By William Ysaguirre
Local demand for Plantation White Sugar (PWS) has increased by 21 percent increase in sales compared to last year, American Sugar Refineries/ Belize Sugar Industries Ltd (ASR/BSI) reported in response to queries from the Ministry of Agriculture and the Sugar Industry Control Board (SICB) about a perceived shortage of sugar on the local market.
Based on past experience, when the company sold a little over 12,000 tonnes of white sugar last year, the company has enough sugar in its warehouses to supply local market demand until the next crop started.
However, there is a significant disparity in price between white sugar sold in Belize and the price in neighboring countries, BSI’s Director of Finance Shawn Chavarria indicated in a Zoom virtual press briefing on Wednesday morning, October 4.
The price of white sugar in Belize is a mere 40 percent of what it would fetch in Mexico, and the price of brown sugar in Belize is half the price in Mexico.
The company sells sugar to all and sundry, but not all that sugar may be ending up on Belizean tables. Chavarria hazarded a guess that the favorable prices among our neighbors encourages profiteering by some local buyers, who may be transporting sugar across the border, perhaps as much as 1,500 tonnes per year.
Only stronger Customs enforcement and border management can prevent such contraband, until domestic prices are adjusted to remove the profit motive, he warned.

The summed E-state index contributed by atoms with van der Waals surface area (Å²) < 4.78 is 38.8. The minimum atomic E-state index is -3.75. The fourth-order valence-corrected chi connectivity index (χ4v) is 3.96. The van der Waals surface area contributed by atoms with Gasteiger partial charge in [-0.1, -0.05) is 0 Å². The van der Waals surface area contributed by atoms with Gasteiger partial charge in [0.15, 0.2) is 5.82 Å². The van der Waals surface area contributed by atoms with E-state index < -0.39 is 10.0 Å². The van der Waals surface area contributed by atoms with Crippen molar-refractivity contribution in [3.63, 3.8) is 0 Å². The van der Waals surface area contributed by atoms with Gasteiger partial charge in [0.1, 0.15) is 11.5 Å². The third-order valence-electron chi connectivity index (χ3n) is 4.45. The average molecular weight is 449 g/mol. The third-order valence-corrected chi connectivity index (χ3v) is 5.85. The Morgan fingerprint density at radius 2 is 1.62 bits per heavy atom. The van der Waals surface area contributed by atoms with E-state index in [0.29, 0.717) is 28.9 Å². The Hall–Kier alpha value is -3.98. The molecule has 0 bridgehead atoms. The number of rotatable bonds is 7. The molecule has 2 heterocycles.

The perceived shortages in supply were reported mostly in the west and south, he said, and as these municipalities are close to the border, the shortages suggest that some of the sugar intended for local consumers may be finding its way across the border.
The company had recommended from March this year that price controls be removed to allow local sugar prices to come in line with world sugar prices, a move the Government has strongly resisted for it would result in an increase in the cost of living. The company has provided the government and other sugar industry authorities with a list of sugar buyers, and a 10-year record of sugar sales, which show that brown sugar demand has been relatively stable and only white sugar sales jumped 20 percent in the past year.
Minister of Agriculture and Food Security Hon. Jose Abelardo Mai weighed in on the matter by saying the government will not allow any change in the controlled price of sugar at this time. BSI proposed the price adjustment as way to increase cane farmers’ earnings, but the Belize Sugar Cane Farmers Association has also resisted the change.
As to how to control and prevent contraband, Minister Mai noted that in neighboring countries, the sugar producer does not sell directly to wholesalers nor retailers. All sugar is sold to one central marketing authority, which then packages the sugar to be sold retail on the domestic market. Such packaging with clear labeling might do much to prevent Belizean sugar ending up on supermarket shelves across the border.